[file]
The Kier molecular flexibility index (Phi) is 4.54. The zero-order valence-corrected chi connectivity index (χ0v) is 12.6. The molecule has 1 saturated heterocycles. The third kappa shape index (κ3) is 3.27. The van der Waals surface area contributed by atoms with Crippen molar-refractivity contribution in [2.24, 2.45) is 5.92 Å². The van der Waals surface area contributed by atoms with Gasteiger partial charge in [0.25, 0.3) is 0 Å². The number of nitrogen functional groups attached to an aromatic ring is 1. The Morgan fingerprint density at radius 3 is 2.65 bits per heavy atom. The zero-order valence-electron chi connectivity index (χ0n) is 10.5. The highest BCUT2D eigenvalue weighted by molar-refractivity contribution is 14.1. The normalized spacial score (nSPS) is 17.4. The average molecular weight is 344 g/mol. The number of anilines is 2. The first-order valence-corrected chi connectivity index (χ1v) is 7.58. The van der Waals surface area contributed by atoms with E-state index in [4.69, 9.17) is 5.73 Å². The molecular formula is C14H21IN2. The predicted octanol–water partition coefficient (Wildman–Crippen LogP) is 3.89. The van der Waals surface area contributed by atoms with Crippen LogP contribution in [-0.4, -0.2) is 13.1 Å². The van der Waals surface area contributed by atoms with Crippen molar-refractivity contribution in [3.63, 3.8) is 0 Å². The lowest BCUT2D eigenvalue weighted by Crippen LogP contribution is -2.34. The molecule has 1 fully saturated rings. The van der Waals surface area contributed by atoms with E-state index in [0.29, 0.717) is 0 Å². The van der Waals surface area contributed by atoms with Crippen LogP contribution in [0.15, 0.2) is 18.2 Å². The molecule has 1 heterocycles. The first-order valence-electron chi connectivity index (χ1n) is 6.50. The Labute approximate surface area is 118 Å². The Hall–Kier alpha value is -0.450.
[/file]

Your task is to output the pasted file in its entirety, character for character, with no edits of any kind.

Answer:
The Kier molecular flexibility index (Phi) is 4.54. The zero-order valence-corrected chi connectivity index (χ0v) is 12.6. The molecule has 1 saturated heterocycles. The third kappa shape index (κ3) is 3.27. The van der Waals surface area contributed by atoms with Crippen molar-refractivity contribution in [2.24, 2.45) is 5.92 Å². The van der Waals surface area contributed by atoms with Gasteiger partial charge in [0.25, 0.3) is 0 Å². The number of nitrogen functional groups attached to an aromatic ring is 1. The Morgan fingerprint density at radius 3 is 2.65 bits per heavy atom. The zero-order valence-electron chi connectivity index (χ0n) is 10.5. The highest BCUT2D eigenvalue weighted by molar-refractivity contribution is 14.1. The normalized spacial score (nSPS) is 17.4. The average molecular weight is 344 g/mol. The number of anilines is 2. The first-order valence-corrected chi connectivity index (χ1v) is 7.58. The van der Waals surface area contributed by atoms with E-state index in [4.69, 9.17) is 5.73 Å². The molecular formula is C14H21IN2. The predicted octanol–water partition coefficient (Wildman–Crippen LogP) is 3.89. The van der Waals surface area contributed by atoms with Crippen LogP contribution in [-0.4, -0.2) is 13.1 Å². The van der Waals surface area contributed by atoms with Crippen molar-refractivity contribution in [3.63, 3.8) is 0 Å². The lowest BCUT2D eigenvalue weighted by Crippen LogP contribution is -2.34. The molecule has 1 fully saturated rings. The van der Waals surface area contributed by atoms with E-state index in [0.29, 0.717) is 0 Å². The van der Waals surface area contributed by atoms with Crippen LogP contribution in [0.15, 0.2) is 18.2 Å². The molecule has 1 heterocycles. The first-order valence-electron chi connectivity index (χ1n) is 6.50. The Labute approximate surface area is 118 Å². The Hall–Kier alpha value is -0.450.